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Olvanil acts on transient receptor potential vanilloid channel 1 and cannabinoid receptors to modulate neuronal transmission in the trigeminovascular system

Hoffmann, Jan; Supronsinchai, Weera; Andreou, Anna P.; Summ, Oliver; Akerman, Simon; Goadsby, Peter J.*

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doi: 10.1016/j.pain.2012.07.006
Article

Summary The transient receptor potential vanilloid channel 1 (TRPV1) receptor agonist olvanil inhibits neuronal activity in the trigeminocervical complex acting on vanilloid and cannabinoid receptor systems.

ABSTRACT The transient receptor potential vanilloid channel 1 (TRPV1) is a nociceptive transducer located on nociceptive neurons. TRPV1 channels located on peripheral neurons mainly transduce the sense of heat and are also activated by low pH or capsaicin. The role of centrally located TRPV1 channels is not fully understood. Likewise their importance in pain syndromes of central origin, such as migraine, is not known. Experimental data suggest a relationship to migraine. However, experimental studies with TRPV1 receptor antagonists indicate that the receptor may not be a useful target for new acute migraine treatments. Any potential role for the receptor in the chronification of migraine has not been investigated. The present study aimed at analyzing the use of the TRPV1 channel as a target to desensitize trigeminal neurons and thereby inhibit neuronal activity in the trigeminocervical complex. The TRPV1 receptor agonist olvanil was used for desensitization because, as compared with capsaicin, it is non-noxious and lacks capsaicin’s pungency and CGRP release potential. We further investigated a possible effect of olvanil on cannabinoid (CB1) receptors, as an interaction between both receptor systems has been described previously. The results show that olvanil dose-dependently inhibited spontaneous and stimulus-induced activity within the trigeminocervical complex, whereas it had no effect on CSD susceptibility. We further demonstrated that the inhibiting effect of olvanil is mediated by vanilloid and cannabinoid receptor systems, thereby using the synergistic effects this dual mechanism offers. Curiously, TRPV1 receptor agonism may have anti-nociceptive properties through central mechanisms that would be of considerable interest to elucidate.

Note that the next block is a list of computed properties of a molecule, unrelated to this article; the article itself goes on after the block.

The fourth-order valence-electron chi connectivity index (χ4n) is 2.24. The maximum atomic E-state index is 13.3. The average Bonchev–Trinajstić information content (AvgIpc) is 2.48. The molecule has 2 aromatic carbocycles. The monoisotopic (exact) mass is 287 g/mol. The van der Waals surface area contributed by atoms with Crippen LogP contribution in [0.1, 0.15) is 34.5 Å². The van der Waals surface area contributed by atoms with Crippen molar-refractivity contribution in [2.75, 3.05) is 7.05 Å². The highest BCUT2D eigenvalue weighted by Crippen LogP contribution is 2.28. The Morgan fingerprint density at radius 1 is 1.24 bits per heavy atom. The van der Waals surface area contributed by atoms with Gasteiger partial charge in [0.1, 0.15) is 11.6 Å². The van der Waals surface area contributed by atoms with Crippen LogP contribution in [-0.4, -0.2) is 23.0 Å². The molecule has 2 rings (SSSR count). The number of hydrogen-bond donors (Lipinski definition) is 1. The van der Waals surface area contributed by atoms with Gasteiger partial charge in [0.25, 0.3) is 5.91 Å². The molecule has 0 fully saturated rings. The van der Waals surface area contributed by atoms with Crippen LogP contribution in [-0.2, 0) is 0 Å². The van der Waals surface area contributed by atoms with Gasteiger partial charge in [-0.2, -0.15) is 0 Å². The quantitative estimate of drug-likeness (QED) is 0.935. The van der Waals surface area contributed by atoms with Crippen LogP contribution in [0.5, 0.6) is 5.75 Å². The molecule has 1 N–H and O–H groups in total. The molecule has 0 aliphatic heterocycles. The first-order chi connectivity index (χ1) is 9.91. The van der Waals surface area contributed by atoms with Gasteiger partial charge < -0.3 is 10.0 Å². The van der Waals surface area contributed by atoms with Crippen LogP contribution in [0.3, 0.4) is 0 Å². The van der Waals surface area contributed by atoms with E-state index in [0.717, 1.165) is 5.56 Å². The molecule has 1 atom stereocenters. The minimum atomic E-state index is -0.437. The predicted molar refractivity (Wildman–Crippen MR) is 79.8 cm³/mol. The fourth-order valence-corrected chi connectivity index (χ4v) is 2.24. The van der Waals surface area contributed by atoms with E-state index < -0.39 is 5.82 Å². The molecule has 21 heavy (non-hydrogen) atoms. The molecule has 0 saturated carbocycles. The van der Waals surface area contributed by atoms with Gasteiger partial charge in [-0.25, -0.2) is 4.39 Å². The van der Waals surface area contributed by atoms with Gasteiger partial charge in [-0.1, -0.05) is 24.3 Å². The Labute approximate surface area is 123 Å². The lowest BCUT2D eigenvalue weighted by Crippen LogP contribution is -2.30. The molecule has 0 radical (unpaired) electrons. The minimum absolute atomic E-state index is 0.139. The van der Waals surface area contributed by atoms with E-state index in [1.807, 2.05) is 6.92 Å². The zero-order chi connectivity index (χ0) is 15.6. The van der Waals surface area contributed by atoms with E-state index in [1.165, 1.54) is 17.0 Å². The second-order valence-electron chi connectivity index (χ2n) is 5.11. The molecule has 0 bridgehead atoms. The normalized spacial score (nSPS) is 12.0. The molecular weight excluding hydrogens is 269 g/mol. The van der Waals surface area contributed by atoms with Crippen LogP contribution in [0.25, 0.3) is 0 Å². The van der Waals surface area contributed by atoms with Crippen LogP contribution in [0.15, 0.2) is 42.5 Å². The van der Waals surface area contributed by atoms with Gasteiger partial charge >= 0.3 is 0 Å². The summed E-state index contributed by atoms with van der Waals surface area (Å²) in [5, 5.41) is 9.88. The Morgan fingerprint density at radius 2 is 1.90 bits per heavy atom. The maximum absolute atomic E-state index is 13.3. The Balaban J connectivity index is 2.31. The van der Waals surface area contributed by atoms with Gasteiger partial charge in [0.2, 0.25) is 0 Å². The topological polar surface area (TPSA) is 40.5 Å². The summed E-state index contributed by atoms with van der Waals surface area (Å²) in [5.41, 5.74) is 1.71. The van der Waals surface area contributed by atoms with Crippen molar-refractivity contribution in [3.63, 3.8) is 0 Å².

Sponsorships or competing interests that may be relevant to content are disclosed at the end of this article.

UCSF Headache Program, Department of Neurology, University of California San Francisco, San Francisco, CA, USA

*Corresponding author. Address: UCSF Headache Program, 1701 Divisadero Street, Suite 480, San Francisco, CA 94115, USA.

E-mail address: pgoadsby@headache.ucsf.edu

Article history: Received 1 January 2012; Received in revised form 29 June 2012; Accepted 5 July 2012.

© 2012 Lippincott Williams & Wilkins, Inc.
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